Second only to Slaughterhouse-Five of Vonnegut's canon in its prominence and influence, God Bless You, Mr. Rosewater (1965) presents Eliot Rosewater, an itinerant, semi-crazed millionaire wandering the country in search of heritage and philanthropic outcome, introducing the science fiction writer Kilgore Trout to the world and Vonnegut to the collegiate audience which would soon make him a cult writer.
Trout, modeled according to Vonnegut on the science fiction writer Theodore Sturgeon (with whom Vonnegut had an occasional relationship) is a desperate, impoverished but visionary hack writer who functions for Eliot Rosewater as both conscience and horrid example. Rosewater, seeking to put his inheritance to some meaningful use (his father was an entrepreneur), tries to do good within the context of almost illimitable cynicism and corruption.
It is in this novel that Rosewater wanders into a science fiction conference--an actual annual event in Milford, Pennsylvania--and at the motel delivers his famous monologue evoked by science fiction writers and critics for almost half a century: "None of you can write for sour apples... but you're the only people trying to come to terms with the really terrific things which are happening today." Money does not drive Mr. Rosewater (or the corrupt lawyer who tries to shape the Rosewater fortune) so much as outrage at the human condition.
The novel was adapted for a 1979 Alan Menken musical. The novel is told mostly thru a collection of short stories dealing with Eliot's interactions with the citizens of Rosewater County, usually with the last sentence serving as a punch line. The antagonist's tale, Mushari's, is told in a similar short essay fashion. The stories reveal different hypocrisies of humankind in a darkly humorous fashion.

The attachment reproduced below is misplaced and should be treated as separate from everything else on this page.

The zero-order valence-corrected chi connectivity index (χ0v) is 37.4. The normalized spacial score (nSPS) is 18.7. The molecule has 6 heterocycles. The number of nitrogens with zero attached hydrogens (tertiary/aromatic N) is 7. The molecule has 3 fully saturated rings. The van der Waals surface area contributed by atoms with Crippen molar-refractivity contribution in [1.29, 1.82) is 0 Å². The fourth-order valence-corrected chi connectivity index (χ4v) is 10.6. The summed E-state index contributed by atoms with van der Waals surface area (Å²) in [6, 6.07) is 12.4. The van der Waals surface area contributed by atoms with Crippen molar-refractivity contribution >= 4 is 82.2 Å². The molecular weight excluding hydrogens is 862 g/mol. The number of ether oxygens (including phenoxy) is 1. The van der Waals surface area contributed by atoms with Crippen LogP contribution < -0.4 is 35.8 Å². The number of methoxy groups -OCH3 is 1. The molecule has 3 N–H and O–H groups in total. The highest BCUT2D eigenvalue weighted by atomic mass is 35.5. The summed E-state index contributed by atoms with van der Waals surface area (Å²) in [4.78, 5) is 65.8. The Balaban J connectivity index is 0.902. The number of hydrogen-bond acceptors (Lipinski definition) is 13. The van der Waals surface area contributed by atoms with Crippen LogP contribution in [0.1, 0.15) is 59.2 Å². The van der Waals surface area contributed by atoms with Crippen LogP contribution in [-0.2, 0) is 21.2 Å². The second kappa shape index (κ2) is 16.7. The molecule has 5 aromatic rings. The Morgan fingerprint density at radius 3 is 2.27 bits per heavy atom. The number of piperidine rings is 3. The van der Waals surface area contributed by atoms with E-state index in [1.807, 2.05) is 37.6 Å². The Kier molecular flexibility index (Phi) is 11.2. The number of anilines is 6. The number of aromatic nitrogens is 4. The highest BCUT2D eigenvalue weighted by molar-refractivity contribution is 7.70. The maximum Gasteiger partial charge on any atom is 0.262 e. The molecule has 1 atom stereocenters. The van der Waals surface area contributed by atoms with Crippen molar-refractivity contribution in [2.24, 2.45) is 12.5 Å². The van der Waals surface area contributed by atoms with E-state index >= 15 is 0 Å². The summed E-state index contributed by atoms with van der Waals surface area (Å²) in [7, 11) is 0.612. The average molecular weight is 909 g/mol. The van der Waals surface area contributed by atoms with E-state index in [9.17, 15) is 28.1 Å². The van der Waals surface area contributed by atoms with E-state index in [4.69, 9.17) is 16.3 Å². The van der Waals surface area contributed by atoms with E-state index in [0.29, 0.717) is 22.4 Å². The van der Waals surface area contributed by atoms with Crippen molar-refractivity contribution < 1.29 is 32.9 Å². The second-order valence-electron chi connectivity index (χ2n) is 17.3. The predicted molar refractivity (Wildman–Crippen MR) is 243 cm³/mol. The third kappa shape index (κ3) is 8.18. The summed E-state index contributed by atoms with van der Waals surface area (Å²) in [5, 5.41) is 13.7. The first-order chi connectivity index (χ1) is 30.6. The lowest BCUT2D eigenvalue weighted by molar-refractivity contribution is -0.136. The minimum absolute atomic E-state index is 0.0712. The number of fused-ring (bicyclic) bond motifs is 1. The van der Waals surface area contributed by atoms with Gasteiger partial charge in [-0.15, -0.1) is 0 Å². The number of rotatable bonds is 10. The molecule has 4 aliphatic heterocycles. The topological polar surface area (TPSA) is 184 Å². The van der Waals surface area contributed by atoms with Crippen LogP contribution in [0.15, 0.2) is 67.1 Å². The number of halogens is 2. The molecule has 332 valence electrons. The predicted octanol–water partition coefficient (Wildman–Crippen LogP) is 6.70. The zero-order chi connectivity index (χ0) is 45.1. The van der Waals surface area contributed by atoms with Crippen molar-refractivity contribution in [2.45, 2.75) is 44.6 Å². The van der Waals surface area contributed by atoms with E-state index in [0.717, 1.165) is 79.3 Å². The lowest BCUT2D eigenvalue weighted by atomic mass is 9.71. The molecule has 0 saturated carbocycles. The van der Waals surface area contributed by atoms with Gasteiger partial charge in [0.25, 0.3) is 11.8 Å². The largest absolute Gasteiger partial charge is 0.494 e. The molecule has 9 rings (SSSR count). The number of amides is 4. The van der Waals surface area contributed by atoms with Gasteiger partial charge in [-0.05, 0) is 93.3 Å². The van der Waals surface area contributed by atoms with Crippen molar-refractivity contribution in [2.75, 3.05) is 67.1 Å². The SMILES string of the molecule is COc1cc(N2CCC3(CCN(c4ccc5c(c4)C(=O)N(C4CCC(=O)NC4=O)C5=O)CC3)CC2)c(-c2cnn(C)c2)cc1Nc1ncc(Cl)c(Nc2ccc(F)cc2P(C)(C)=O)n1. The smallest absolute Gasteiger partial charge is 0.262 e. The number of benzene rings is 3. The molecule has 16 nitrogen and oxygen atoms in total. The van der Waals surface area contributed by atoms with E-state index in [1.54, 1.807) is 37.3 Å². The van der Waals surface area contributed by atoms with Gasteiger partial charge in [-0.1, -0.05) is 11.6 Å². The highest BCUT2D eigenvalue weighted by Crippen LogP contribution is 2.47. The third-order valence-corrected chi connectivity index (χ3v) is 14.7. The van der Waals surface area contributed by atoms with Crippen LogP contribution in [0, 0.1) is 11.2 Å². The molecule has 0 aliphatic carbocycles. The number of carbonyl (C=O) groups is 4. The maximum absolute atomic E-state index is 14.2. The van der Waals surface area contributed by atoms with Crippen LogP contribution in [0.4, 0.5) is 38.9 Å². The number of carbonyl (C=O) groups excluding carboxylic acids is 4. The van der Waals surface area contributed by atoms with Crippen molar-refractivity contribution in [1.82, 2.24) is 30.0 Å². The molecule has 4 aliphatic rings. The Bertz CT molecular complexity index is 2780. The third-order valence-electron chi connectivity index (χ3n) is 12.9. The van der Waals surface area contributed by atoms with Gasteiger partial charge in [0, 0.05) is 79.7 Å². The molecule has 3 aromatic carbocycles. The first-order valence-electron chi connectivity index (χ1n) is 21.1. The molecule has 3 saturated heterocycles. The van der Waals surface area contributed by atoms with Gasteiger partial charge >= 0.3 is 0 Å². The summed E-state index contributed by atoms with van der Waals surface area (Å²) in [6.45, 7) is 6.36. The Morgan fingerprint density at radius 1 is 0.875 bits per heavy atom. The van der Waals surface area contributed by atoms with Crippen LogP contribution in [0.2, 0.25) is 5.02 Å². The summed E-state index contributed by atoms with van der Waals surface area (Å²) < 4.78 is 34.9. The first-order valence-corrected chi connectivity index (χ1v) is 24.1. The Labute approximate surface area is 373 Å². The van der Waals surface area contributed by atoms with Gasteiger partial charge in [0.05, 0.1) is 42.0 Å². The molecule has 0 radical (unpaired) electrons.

About the author:
Kurt Vonnegut, Junior was an American novelist, satirist, and most recently, graphic artist.
His experiences as an advance scout in the Battle of the Bulge, and in particular his witnessing of the bombing of Dresden, Germany whilst a prisoner of war, would inform much of his work. This event would also form the core of his most famous work, Slaughterhouse-Five, the book which would make him a millionaire. This acerbic 200-page book is what most people mean when they describe a work as "Vonnegutian" in scope.
Vonnegut was a self-proclaimed humanist and socialist and a lifelong supporter of the American Civil Liberties Union.
The novelist is known for works blending satire, black comedy and science fiction, such as Slaughterhouse-Five (1969), Cat's Cradle (1963), and Breakfast of Champions (1973).